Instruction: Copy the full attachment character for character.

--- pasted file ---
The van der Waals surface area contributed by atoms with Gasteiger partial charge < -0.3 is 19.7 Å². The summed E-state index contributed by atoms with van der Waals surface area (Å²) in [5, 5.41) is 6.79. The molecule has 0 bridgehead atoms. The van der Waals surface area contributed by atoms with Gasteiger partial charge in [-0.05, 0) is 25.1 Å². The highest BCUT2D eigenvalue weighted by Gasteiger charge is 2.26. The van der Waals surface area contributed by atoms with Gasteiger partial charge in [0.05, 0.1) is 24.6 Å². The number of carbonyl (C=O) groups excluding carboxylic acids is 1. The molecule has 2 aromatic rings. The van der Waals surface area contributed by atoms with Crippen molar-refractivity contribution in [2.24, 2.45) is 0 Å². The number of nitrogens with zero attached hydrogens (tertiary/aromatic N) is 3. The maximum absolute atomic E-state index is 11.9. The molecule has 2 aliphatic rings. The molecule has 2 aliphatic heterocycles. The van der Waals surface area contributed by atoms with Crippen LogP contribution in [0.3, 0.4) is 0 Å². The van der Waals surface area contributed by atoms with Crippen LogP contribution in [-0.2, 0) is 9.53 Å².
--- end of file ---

The van der Waals surface area contributed by atoms with Gasteiger partial charge < -0.3 is 19.7 Å². The summed E-state index contributed by atoms with van der Waals surface area (Å²) in [5, 5.41) is 6.79. The molecule has 0 bridgehead atoms. The van der Waals surface area contributed by atoms with Gasteiger partial charge in [-0.05, 0) is 25.1 Å². The highest BCUT2D eigenvalue weighted by Gasteiger charge is 2.26. The van der Waals surface area contributed by atoms with Gasteiger partial charge in [0.05, 0.1) is 24.6 Å². The number of carbonyl (C=O) groups excluding carboxylic acids is 1. The molecule has 2 aromatic rings. The van der Waals surface area contributed by atoms with Crippen molar-refractivity contribution in [2.24, 2.45) is 0 Å². The number of nitrogens with zero attached hydrogens (tertiary/aromatic N) is 3. The maximum absolute atomic E-state index is 11.9. The molecule has 2 aliphatic rings. The molecule has 2 aliphatic heterocycles. The van der Waals surface area contributed by atoms with Crippen LogP contribution in [0.3, 0.4) is 0 Å². The van der Waals surface area contributed by atoms with Crippen LogP contribution in [-0.2, 0) is 9.53 Å².